Holland in Bell County, Texas — The American South (West South Central)
In 1874, James R. “Rube” Holland (1847-1912), a Civil War veteran, came to Bell County from Arkansas. In 1878, he built a steam-powered cotton gin on his property three miles southwest of Mountain Home. The next year, a post office named Holland opened in a store near the gin; Alfred Evans (1810-1896), a former state representative and veteran of the Indian Wars and the U.S. - Mexico War, was appointed postmaster.
In 1881, the Missouri-Kansas-Texas Railroad passed through this area. G.M. Dodge (1831-1916), a Civil War veteran and civil engineer, purchased land for this town site, which became known as (New) Mountain Home. Businesses moved from Old Mountain Home to this new town, and in 1882, the Holland Post Office moved here as well. The community adopted the name Holland by the mid-1880s. The new town grew quickly; immigrants, primarily Czechs and Germans, soon came here and helped the farming community become a leading producer of cotton. A rural telephone system
Erected 2009 by Texas Historical Commission. (Marker Number 15915.)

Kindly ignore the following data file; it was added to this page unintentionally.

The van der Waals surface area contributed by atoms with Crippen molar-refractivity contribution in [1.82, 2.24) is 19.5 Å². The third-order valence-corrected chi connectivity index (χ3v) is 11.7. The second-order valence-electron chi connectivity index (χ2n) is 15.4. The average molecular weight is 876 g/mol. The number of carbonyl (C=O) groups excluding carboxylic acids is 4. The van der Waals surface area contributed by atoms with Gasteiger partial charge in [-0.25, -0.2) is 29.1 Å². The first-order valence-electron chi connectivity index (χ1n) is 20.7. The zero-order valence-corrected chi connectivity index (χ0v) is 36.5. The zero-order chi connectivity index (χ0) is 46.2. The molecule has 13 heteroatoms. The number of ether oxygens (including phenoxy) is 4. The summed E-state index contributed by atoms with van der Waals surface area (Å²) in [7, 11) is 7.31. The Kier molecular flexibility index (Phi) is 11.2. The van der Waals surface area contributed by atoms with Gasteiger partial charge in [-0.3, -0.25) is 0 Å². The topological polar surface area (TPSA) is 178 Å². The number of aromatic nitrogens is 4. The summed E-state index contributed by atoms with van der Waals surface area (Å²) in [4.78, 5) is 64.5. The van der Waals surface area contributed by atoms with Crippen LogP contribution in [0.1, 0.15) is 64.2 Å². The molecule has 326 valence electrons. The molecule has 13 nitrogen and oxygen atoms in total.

Location. 30° 52.776′ N, 97° 24.321′ W. Marker is in Holland, Texas, in Bell County. Marker is at the intersection of West Travis Street and North Lexington Street, on the right when traveling east on West Travis Street. Click for map. Marker is in this post office area: Holland TX 76534, United States of America.
Other nearby markers. At least 8 other markers are within 6 miles of this marker, measured as the crow flies. The Woman's Study Club of Holland (about 400 feet away, measured in a direct line); Post Oak Cemetery (approx. 2.1 miles away); Bartlett Electric Cooperative (approx. 2.9 miles away); Site of German-English School (approx. 4.9 miles away); St. John Lutheran Church Site of Booker T. Washington School (approx. 5.7 miles away); Stockton Family Cemetery (approx. 5.8 miles away); Bartlett Grammar School (approx. 5.9 miles away). Click for a list of all markers in Holland.
Categories. • Settlements & Settlers •
Credits. This page originally submitted on , by QuesterMark of Fort Worth, Texas. This page has been viewed 225 times since then and 5 times this year. Photos: 1, 2. submitted on , by QuesterMark of Fort Worth, Texas. 3, 4. submitted on , by Duane Hall of Abilene, Texas. 5, 6, 7. submitted on , by Duane Hall of Abilene, Texas. • Bernard Fisher was the editor who published this page. This page was last revised on June 16, 2016.